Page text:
We finish off volume 4 with a lovely egg dish for breakfast. This simple dish calls for slowly cooking onion, pepper and tomato until it’s pretty mushy. I used a bit of thyme for the added herb. You then scramble the beaten eggs in, and enjoy! Simple and comforting, as long as you can wait patiently for the very slow cooking of the vegetables. I think you could add bits of diced cooked bacon if you’re inclined to such things, although that’s probably not authentic anymore.
The Aardappel-purée Met Ham en Uien is Mashed Potatoes with Ham and Onions, while the Spruiten Purée is Purée of Brussels Sprouts. The ham and onion dish is a nice change of pace for a casserole, and useful for leftover ham. The Brussels Sprouts have a hint of nutmeg in them which, frankly, could maybe be changed to something else – cumin maybe? We really like Brussels Sprouts and it was nice to have a change of pace for them too, but this is not my new favorite approach. Good for an experiment, not going on the weekly menu. Both of these are baked, so are good dishes for a variable weather month like April in Minnesota.
These are amazing – Danish meatballs, with a hint of allspice, plus sour cream added to the sauce. We took these for a potluck, and they seemed quite popular. The meat is a combination of ground beef and pork in equal proportions. I think the Swedes are going to have to move over and make room for another version of meatballs at the table. Fantastic!!!
These are very thin pancakes. VERY thin. This month brings us Dutch cookery, among others, and so I took the opportunity to get in touch with my little bit of Dutch heritage. These are quite amazing – basically a thin skin of batter that bubbles all over (you can see the resulting lacy pattern) and you only have time to brown one side. They recommend sprinkling with sugar and rolling them up and eating with jam. Instead, I rolled then sprinkled some with powdered sugar. I also tried some with hazelnut chocolate spread (you know the brand!) and fresh bananas. Whipped cream would not have been amiss. Jam is also good. You could also serve these with some savory filling or topping. They are very much like crepes – and yet not exactly. Enjoy!
I have been looking at these for years, but never made them until this month. I think watching the Great British Bake Off has emboldened me to try these fussier cookies. And they are indeed fussy. The dough is a bit on the dry side and somewhat hard to work, and getting the two colors even is tricky at best. I think they look okay, but I wonder how many times they had to try them in order to get the perfect pictures in the book.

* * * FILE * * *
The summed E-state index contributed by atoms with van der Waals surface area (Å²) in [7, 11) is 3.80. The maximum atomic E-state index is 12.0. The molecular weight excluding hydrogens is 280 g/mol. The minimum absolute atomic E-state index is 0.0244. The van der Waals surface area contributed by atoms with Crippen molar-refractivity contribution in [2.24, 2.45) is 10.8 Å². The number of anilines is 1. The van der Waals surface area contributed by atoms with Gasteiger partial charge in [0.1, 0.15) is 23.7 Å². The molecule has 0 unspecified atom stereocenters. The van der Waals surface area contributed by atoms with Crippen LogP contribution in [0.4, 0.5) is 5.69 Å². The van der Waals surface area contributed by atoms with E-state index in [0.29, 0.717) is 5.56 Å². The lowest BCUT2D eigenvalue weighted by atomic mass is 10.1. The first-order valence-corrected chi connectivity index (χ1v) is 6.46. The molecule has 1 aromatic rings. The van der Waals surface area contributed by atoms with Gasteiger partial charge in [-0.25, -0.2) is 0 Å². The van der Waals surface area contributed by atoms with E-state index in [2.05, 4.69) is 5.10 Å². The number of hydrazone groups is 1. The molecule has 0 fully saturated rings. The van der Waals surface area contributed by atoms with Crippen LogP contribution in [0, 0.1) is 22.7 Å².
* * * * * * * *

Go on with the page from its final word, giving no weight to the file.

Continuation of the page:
Then, I have to say the flavor was a little disappointing. I thought the chocolate would pop a lot more than it did. That could be the chocolate I used in the recipe, though, so your experience might be different.
All in all, fun, but not as amazing as I hoped.
Volume 3 includes the chicken section, and what a versatile ingredient for those who are eat meat. It also includes cheese, which as we have learned is a Midwestern staple. Put the two together and you have what Minnesotans call a hot dish.
These two chicken recipes both have a creamy type of sauce. On the left, Chicken Fricassee. This dish was one my partner fondly recalls from childhood, so we tried it. I wanted to add carrots though, so just chopped some up and added them. YUM! We served this over mashed potatoes with a side of cornbread stuffing. You could happily add a green vegetable on the side.
On the right, Chicken, Cheese and Cauliflower Casserole (that’s New Englandish for Hot Dish). We made it with two types of cheese – a medium cheddar and a mild cheese sort of like a Havarti – and it was just wonderful! I think you can vary the personality of this dish widely, depending on the cheese(s) you use. This one was going to a pot luck, by the way, hence the not very elegant presentation in the photo. I’m really not sure how people would feel if I insisted that they fix their plates and then let me photograph their food, haha.
Happy birthday to J (a few days ago) and also happy birthday to this blog! On this day, 5 years ago, I started this blog – my first one. I thought I should celebrate with cake! Now I have to admit the actual cake recipe is from another of my favorite vintage cookbooks, my mother’s copy of To the Bride. The filling and frosting are both from volume 3 of the Encyclopedia though. The filling is crème pâtissière from the Cremes and Custards section. Honestly, I thought I got it thick enough but you can see that once on the cake it definitely oozed down the sides. It is the most amazing tasting stuff, but not as stiff as needed. The icing is Semisweet Frosting from the Chocolate section. It was a good consistency and generally good but I think I should have gone with the bittersweet chocolate approach. For my first effort at Boston Cream pie completely from scratch, not bad, but not perfect either. This means I’ll just have to try again, right?